Since starting in my new direction as an abstract painter about two years ago, I have gone from creating 22”x30” watercolor and mixed media paintings on paper to making these new 8’ x 12’ acrylic and mixed media paintings on canvas. The change of size and medium has been a challenge, but a rewarding one. Below is a description of my painting process:

My canvases are custom built. After they have been delivered to my studio, they are laid flat on the floor where they receive one coat of gesso and one coat of Golden’s absorbent ground. When they are fully dried, they are leaned upright against the wall where I begin to sketch out the design with pencil. Then charcoal stick is used to develop the lines and shapes creating the final under-drawing.

When the drawing is completed, canvases are laid back on the floor where they are dampened with water from a spray bottle. I then apply colored inks with a dropper and thinned acrylic paint in carefully placed splatters and drips. I alternate applying ink and paint careful to keep the surface constantly wet until the desired colors and blends are achieved. The wet canvases are then lifted carefully to allow the colors to run together in a slightly controlled fashion. Although some aspects of this background process are controlled, the paint tends to have a mind of its own, pooling together in unexpected ways. I never know exactly what it will look like until the entire surface has dried.

When the canvases have dried, they are leaned back against the wall where they are sealed with a fluid coat of acrylic medium to prevent the charcoal from rubbing off. After the medium has dried, the surfaces are ready for me to add painterly shapes and forms with acrylic paint, sparkly shapes with mica or glitter and other layers with tinted acrylic resin. Because my work is so process oriented, even though I might begin with a plan for each painting, I end up having to spontaneously work with the effects created by each step. This is exciting to me because it leads to surprising results. Only when all the colors and shapes seem to balance out and an overall mood is achieved do I consider a painting done. When finished, each painting receives a protective coat of varnish.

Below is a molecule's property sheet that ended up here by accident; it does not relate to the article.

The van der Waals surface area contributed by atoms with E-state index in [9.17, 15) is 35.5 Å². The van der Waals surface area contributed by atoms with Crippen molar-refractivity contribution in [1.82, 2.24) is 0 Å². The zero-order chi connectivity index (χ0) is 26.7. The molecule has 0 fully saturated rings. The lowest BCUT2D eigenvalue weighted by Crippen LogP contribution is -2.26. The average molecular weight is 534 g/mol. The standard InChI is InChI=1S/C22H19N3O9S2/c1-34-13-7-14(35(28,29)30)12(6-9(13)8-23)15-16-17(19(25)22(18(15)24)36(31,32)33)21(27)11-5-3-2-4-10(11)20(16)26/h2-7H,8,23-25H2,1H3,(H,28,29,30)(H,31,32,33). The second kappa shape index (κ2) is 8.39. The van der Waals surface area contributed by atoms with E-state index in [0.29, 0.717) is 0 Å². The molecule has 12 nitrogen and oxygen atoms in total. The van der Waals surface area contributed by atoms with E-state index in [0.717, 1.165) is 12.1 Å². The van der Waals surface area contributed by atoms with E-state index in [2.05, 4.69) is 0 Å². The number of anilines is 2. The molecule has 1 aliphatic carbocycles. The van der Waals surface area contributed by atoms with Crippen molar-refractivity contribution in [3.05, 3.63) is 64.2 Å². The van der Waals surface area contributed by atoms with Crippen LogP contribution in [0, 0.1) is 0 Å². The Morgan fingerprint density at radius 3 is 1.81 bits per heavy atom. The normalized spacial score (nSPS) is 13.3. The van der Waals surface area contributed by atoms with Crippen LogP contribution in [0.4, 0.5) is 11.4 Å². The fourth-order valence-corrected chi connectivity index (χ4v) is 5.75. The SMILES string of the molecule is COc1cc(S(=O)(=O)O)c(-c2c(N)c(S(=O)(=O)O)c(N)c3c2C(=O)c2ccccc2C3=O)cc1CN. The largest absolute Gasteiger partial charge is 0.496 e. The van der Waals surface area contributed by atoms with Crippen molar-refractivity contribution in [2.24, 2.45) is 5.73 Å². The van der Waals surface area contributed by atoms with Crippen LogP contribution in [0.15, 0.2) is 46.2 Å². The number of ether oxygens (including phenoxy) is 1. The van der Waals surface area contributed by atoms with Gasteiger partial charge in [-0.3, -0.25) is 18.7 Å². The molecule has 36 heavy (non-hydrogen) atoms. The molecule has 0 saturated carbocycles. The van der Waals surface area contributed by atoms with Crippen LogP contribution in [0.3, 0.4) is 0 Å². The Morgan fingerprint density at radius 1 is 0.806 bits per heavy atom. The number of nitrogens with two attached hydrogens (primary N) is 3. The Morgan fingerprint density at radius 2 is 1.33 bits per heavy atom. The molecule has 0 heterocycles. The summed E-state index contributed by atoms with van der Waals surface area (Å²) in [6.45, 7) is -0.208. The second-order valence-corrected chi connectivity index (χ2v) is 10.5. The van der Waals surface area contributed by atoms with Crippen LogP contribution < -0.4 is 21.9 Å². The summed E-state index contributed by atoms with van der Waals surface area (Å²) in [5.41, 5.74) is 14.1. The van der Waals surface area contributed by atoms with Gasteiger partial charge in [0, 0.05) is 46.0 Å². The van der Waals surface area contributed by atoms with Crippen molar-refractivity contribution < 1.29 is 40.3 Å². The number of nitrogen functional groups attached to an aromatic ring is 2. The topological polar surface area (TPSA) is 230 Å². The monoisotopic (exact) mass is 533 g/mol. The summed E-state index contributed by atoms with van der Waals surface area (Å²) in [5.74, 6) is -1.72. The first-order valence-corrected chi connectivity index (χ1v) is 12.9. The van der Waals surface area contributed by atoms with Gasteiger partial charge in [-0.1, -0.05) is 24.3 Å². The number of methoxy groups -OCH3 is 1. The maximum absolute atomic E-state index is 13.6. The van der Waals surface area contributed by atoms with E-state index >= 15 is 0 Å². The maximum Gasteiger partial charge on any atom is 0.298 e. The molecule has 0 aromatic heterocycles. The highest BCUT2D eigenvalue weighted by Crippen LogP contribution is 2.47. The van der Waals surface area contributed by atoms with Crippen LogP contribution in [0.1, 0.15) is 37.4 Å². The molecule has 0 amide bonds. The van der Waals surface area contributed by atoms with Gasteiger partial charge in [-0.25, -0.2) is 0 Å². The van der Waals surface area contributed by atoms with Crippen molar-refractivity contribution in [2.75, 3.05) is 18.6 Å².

Lorna working in her studio

Above, Lorna working in her studio.

To find out more about the Portland Art Center, see

Karen E. Lewis at Columbia River Gallery

Columbia River Gallery presents:

Local Oil Landscapes by
Karen E. Lewis

August 3 – 31, 2007
Columbia River Gallery
305 E Columbia R. Highway
Troutdale, OR

First Friday Artwalk August 3, 5-9

Below, Just Around the River Bend, oil on canvas, by Karen E. Lewis.

just around the river bend

We asked Karen to talk a little about her work, and here’s what she says:

Gathering landscape material is my first step. I find inspiration on hikes and canoe trips, and painting en plein air in favorite places. I sketch directly on small (12 x 9) canvas, using a limited palette to mix all the colors I see. Painting on location forces me to simplify, distilling the scene into its most important elements, because within two hours, the light will have changed dramatically.